Provenance Research:

Museum für Kunst und Gewerbe Hamburg

Albania
Argentina
Armenia
Australia
Austria
Belarus
Bosnia-Herzegovina
Bulgaria
Canada
Croatia
Cyprus
Denmark
Estonia
Finland
Georgia
Greece
Italy
Korea
Latvia
Lithuania
Luxembourg
Macedonia
Netherlands
Norway
Paraguay
Portugal
Romania
Slovakia
Slovenia
Spain
Sweden
Turkey
Ukraine
Uruguay
Yugoslavia

In May 2010 the Museum of Arts and Crafts Hamburg (MKG) started systematic study of the provenance of its collection, one of the first museums of applied arts to undertake such research. The research led to the production of a number of 'biographies' of individual objects which led to an exhibition on provenance research at the Museum which opened in September 2014 and continues till April 2016 - see details below. The exhbition is a 'work in progress' reflecting developments in the research. 

Researched objects and related research materials, including auction catalogues and inventory books, archival and art journals were presented in a special exhibition to give an insight into the research work. The research illustrated the need for further information about many works in the permanent collection of the Museum.

To see detailed descriptions of eight of the objects, see the pdf from the Museum here.

 Exhibition text from the Museum:



Looted Art? Provenance research on the collections of the MKG - Exhibition 12 September 2014-30 April 2016

Systematic research to establish the origins and whereabouts of objects has been a focus of the scientific work at the Museum für Kunst und Gewerbe Hamburg (MKG) for many years. Now, the MKG is giving a glimpse into its activities in the area of provenance research. The exhibition is conceived as a momentary snapshot in a continuous work in progress and traces the very diverse biographies of some 100 exhibits which have been the subject of investigation. These include art objects with authenticated proof of their provenance, but also others whose origins lie in the dark or which still need further research. The exhibits are not arranged chronologically or thematically, but according to their origin. In this way, networks and relationships between objects, the conditions under which art dealers operate and the predilections of individual private collectors are revealed. Research documentation such as auction catalogues, inventory books or art magazines make the paths traced by the researchers understandable for the observer. A special tour leads from the exhibition to additional objects in the permanent collections of the MKG. The current scientific approach allows a pro-active and systematic research process, and focuses on works of art acquired during and after the Nazi period. The exhibition, together with its accompanying catalogue, is intended to create transparency concerning the present state of the investigations, but also to make people more aware of their own history and the circumstances under which acquisitions were made in the past. This spotlights the way non-European or ancient cultural artifacts were seen and treated, the criteria which regulate the acquisition of exhibits by museums today and the need for further research and action. The MKG would like to present this important scientific discipline without focusing unduly on its results and to demonstrate its potential as well as its limits. Approaching one’s own history with an open mind plays as important a role in the exhibition as the question of the historical responsibility of a museum. This exhibition has been made possible by the generous support of Justus Brinckmann Gesellschaft and Claussen-Simon-Stiftung.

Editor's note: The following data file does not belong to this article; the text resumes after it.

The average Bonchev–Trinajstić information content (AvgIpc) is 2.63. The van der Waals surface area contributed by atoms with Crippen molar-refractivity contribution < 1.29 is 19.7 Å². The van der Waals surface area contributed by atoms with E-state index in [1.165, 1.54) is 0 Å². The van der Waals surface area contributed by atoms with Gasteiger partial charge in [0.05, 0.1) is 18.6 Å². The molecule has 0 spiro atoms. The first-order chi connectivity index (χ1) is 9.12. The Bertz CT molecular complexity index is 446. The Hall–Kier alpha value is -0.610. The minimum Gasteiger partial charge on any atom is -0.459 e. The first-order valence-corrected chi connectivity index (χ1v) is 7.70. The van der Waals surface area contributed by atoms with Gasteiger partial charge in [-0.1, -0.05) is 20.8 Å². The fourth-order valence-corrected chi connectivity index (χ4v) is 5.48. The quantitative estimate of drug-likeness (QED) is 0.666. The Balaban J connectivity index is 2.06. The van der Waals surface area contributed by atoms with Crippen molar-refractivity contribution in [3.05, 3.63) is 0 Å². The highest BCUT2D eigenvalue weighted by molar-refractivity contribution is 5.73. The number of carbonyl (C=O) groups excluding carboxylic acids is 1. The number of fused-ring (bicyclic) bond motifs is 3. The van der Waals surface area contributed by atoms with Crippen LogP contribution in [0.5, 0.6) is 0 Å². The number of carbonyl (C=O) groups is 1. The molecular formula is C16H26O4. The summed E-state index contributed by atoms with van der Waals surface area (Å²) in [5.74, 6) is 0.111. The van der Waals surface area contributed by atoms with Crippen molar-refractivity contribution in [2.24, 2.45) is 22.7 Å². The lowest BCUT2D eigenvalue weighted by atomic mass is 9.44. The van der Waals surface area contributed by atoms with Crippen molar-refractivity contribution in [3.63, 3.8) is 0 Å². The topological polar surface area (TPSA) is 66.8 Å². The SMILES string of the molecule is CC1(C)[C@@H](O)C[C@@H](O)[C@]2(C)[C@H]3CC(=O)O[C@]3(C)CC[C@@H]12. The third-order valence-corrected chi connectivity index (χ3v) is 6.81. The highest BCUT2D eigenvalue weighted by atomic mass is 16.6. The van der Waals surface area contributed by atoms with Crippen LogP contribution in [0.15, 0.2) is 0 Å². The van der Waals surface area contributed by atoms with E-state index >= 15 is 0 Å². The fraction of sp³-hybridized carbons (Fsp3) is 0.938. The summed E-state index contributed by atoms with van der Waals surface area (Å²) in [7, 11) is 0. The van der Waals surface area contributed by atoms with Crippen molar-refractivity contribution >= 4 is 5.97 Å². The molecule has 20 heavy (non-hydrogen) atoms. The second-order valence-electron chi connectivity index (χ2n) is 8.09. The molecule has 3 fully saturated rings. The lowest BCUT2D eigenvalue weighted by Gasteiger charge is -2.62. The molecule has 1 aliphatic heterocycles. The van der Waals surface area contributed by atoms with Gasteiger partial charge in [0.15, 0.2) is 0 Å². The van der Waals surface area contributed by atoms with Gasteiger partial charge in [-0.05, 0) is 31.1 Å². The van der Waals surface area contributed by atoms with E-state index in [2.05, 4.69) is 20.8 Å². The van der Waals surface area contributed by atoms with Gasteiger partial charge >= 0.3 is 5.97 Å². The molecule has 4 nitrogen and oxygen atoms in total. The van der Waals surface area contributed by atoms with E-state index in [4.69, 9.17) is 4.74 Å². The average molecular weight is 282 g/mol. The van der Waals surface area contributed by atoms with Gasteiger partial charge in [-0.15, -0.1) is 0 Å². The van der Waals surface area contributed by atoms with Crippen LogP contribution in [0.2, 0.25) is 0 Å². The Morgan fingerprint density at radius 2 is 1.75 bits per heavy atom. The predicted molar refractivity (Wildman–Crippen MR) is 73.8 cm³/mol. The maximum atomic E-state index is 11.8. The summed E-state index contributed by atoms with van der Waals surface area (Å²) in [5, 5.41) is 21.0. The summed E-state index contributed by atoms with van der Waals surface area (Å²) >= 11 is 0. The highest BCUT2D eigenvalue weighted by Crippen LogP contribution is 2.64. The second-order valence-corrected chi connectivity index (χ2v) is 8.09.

Fig.: Silver, formerly Jewish property, Photo: Dirk Fellenberg/Martin Luther, 2014

Source:
http://www.mkg-hamburg.de/en/exhibitions/current/looted-art.html
accessed 13 December 2015

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